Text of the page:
It is worrying when someone as erudite as the chief economist of the Bank of England warns that Brits need accept that they are now poorer. He was talking about the impact of inflation on household wealth.
Inflation is not just a UK problem, but it is something that people the world over are facing on an almost daily basis.
Huw Pill has laid the blame of inflation over the last 18 months on pandemic supply disruptions, and household support programmes that has boosted demand.
He also blamed the Russian invasion of Ukraine that resulted in a spike in European energy prices. Oh yes, he also blamed adverse weather conditions, and an outbreak of avian flu that has driven up food prices.
Anything else you want to throw into the mix, Huw? What about a lack of labour mobility, Brexit, and maybe protectionism?
Understandably, Huw Pill chose to steer clear of anything too controversial or politically sensitive. But he did urge workers to show restraint in pay discussions.
He said that people should stop trying to maintain their real spending power by bidding up prices, whether through higher wages or passing on higher costs to customers, etcetera.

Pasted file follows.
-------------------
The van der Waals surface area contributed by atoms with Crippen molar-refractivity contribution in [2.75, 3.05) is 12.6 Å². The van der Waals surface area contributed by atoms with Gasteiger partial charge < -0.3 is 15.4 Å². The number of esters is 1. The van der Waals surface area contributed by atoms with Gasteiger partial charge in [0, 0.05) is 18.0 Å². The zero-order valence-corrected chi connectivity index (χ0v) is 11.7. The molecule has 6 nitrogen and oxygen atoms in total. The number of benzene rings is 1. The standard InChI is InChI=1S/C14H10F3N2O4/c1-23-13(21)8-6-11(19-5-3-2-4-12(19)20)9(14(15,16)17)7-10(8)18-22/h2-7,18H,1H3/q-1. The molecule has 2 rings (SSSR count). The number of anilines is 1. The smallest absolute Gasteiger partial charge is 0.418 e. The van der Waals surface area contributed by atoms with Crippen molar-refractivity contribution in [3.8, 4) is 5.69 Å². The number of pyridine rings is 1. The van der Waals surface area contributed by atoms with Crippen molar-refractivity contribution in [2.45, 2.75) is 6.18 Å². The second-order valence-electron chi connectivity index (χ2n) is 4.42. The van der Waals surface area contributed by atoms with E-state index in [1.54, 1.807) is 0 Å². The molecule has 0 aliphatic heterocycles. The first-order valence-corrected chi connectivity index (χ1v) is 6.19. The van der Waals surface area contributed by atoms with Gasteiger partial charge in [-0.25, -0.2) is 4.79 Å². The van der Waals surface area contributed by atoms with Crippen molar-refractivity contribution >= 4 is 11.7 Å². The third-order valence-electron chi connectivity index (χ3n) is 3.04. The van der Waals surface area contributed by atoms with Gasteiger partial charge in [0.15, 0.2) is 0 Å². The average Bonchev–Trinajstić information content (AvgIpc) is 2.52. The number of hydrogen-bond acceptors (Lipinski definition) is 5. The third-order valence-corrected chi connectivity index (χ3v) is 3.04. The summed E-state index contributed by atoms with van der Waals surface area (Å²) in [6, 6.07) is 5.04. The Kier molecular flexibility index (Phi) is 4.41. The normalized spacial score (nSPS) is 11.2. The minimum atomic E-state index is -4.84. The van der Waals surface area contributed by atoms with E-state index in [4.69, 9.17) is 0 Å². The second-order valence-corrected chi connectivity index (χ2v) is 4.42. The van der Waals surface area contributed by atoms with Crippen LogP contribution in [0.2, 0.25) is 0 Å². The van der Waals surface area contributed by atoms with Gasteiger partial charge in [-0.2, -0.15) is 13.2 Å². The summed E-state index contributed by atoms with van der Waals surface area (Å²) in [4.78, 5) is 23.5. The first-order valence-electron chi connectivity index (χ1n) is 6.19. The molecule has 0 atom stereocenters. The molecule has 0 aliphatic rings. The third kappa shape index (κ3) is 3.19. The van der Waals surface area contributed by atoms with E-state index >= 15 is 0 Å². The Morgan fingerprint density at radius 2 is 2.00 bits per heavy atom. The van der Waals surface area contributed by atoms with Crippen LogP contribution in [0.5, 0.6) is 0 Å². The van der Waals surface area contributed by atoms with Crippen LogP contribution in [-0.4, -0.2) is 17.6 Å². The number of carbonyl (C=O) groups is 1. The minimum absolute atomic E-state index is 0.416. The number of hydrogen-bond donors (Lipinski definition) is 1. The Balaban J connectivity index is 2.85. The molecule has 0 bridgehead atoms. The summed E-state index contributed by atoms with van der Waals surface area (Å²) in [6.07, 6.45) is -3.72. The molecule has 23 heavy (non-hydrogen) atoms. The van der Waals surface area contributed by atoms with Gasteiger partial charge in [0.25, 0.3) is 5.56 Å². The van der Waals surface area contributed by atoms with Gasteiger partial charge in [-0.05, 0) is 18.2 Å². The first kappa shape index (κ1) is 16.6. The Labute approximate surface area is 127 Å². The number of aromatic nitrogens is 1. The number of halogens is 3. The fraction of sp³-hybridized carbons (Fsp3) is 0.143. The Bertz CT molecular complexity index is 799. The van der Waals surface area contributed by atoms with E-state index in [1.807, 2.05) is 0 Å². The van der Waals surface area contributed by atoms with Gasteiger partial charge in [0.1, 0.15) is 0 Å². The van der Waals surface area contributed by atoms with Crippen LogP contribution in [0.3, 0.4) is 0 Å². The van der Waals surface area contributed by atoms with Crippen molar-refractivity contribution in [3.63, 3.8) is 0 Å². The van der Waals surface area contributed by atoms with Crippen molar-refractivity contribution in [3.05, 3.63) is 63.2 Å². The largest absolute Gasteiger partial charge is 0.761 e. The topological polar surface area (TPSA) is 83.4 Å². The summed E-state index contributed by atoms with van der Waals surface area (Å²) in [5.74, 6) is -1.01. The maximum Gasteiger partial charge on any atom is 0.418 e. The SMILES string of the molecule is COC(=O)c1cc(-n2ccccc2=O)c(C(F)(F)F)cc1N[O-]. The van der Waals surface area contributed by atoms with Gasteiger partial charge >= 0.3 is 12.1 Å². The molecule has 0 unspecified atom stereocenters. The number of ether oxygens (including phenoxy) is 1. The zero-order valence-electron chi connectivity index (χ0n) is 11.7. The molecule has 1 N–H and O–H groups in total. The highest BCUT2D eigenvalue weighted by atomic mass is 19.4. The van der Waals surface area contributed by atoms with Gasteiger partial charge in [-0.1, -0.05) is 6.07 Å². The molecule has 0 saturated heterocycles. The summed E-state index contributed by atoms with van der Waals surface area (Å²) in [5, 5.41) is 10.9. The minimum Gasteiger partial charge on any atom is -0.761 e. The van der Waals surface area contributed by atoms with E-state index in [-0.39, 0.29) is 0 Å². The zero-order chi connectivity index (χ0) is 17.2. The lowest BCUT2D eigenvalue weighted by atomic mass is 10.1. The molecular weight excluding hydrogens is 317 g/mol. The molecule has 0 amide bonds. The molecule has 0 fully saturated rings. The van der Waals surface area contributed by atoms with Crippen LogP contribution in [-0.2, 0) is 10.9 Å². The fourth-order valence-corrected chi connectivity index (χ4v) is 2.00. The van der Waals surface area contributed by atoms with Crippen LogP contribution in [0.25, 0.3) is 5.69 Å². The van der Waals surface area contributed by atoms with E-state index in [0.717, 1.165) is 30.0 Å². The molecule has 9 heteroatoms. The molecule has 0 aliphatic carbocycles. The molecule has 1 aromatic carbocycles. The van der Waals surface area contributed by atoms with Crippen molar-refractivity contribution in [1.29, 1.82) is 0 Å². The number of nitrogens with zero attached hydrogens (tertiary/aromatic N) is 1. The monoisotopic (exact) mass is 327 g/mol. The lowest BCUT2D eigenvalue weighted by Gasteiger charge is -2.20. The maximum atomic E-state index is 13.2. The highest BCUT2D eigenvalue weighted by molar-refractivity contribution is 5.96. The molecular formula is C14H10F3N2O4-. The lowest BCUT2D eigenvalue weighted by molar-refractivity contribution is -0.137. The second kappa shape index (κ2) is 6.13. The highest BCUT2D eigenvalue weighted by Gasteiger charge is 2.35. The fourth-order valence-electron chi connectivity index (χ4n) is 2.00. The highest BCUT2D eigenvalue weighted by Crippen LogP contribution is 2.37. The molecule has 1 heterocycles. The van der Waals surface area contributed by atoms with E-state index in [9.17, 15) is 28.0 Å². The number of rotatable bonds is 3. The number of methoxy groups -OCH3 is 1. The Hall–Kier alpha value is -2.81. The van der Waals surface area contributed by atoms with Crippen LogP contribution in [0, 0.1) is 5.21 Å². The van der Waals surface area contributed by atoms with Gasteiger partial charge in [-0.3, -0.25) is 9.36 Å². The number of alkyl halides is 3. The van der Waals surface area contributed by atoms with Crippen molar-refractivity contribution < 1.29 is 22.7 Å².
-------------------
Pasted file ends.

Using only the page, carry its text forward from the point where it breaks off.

Huw Pill is right up to a point. We could easily get sucked into a deadly inflation vortex if we are not careful. But he somehow conveniently chose to ignore the root cause of inflation. Perhaps it is because it hits too close to home. Perhaps it touches a raw nerve. Point is inflation is cause by too much money chasing a limited supply of goods and services.
And the reason why there is too much cash swirling around the global economy is because central banks printed too much of the stuff in the first place through Quantitative Easing. What’s more, they didn’t at that time – and they still don’t now – know how to withdraw the cash without creating financial havoc.
The harsh reality, therefore, is that inflation will probably be with us for a long time. We might need to learn how to live with higher prices and, in turn, how to cope with higher interest rates for a protracted period. From an investor’s perspective, there are obvious implications.
Stock markets could remain subdued as valuations are capped by higher interest rates. After all, share prices are inversely related to interest rates.
But not all shares may be impacted in exactly the same way. Share prices apart from being affected by interest rates are also a function of earnings. Consequently, companies that can demonstrate an ability to grow their earnings per share could be suitably rewarded.
So, look for companies that can grow their earnings. Those are likely to be businesses that have pricing power. That will become an increasingly important attribute as we go through a period of slower economic growth and higher inflation.
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Disclosure: David Kuo does not own any of the shares mentioned.